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More bittyblog Updates and My New Site



A lot of changes have happened to bittyblog over the past couple months. It has finally got to a place that I'm happy with so there probably won't be any more updates for a while.

So what has changed? Here's a quick list:
  • Tags: both posts and pages can have tags associated with them. Adding tags to pages will have that page show all posts containing that tag. A pretty handy feature for creating subpages on a blog for specific topics.
  • fastCGI: everything supports fastCGI now for faster response times.
  • RSS: adding 'rss' to the query string will return the page results in RSS instead of HTML. RSS isn't something that I really use but I think it's still pretty popular so it's a good feature to have on blogs.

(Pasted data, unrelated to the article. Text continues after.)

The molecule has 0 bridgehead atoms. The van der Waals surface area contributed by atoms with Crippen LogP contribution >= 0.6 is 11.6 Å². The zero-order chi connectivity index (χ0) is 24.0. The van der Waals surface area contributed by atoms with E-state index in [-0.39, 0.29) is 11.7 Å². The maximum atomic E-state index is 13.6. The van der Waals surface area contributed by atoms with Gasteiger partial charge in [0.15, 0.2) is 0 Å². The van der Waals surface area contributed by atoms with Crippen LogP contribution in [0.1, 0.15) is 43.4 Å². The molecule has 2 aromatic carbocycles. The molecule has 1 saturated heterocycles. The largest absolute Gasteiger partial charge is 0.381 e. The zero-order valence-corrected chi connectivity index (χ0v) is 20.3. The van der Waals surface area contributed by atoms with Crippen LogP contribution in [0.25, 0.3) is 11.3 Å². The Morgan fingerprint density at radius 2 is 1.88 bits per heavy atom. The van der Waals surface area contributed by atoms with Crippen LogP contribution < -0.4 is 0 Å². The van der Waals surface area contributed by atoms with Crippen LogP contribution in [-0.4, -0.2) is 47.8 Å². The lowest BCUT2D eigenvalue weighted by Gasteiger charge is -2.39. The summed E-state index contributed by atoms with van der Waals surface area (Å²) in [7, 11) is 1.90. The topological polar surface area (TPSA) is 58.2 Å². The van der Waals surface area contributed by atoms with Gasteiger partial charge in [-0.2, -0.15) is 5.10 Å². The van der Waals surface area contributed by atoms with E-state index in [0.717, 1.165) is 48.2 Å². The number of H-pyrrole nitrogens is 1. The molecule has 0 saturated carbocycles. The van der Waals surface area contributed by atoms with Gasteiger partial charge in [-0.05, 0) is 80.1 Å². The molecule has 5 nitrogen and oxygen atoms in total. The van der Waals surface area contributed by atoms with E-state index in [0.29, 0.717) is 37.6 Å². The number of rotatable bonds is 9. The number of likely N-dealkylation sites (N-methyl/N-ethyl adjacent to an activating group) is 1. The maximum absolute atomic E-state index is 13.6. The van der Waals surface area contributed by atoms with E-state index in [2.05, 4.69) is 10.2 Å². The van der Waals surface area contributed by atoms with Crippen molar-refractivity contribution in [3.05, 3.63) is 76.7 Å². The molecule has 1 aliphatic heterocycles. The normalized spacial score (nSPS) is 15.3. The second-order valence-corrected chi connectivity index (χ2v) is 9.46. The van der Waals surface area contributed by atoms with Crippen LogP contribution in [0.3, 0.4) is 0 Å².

• Caching: bittyblog now has a built-in cache that can be activated for extra fast response times. I got about a 5-fold increase in the number of processed requests when testing on my desktop.
  • Misc: lots of other miscellaneous changes and refactors to improve the code and speed.

So with bittyblog in a good spot I've finally launched my new site: LinuxGameNetwork (logo at the top of this post). A blog focusing on all topics related to Linux, gaming, and Linux gaming. My plan is to keep up frequent updates for 6 months and see what how the readership changes; after then I will probably re-evaluate what my goals for the site should be.

In the meantime please check it out if you are interested in Linux gaming and subscribe to the RSS feed if you're into that.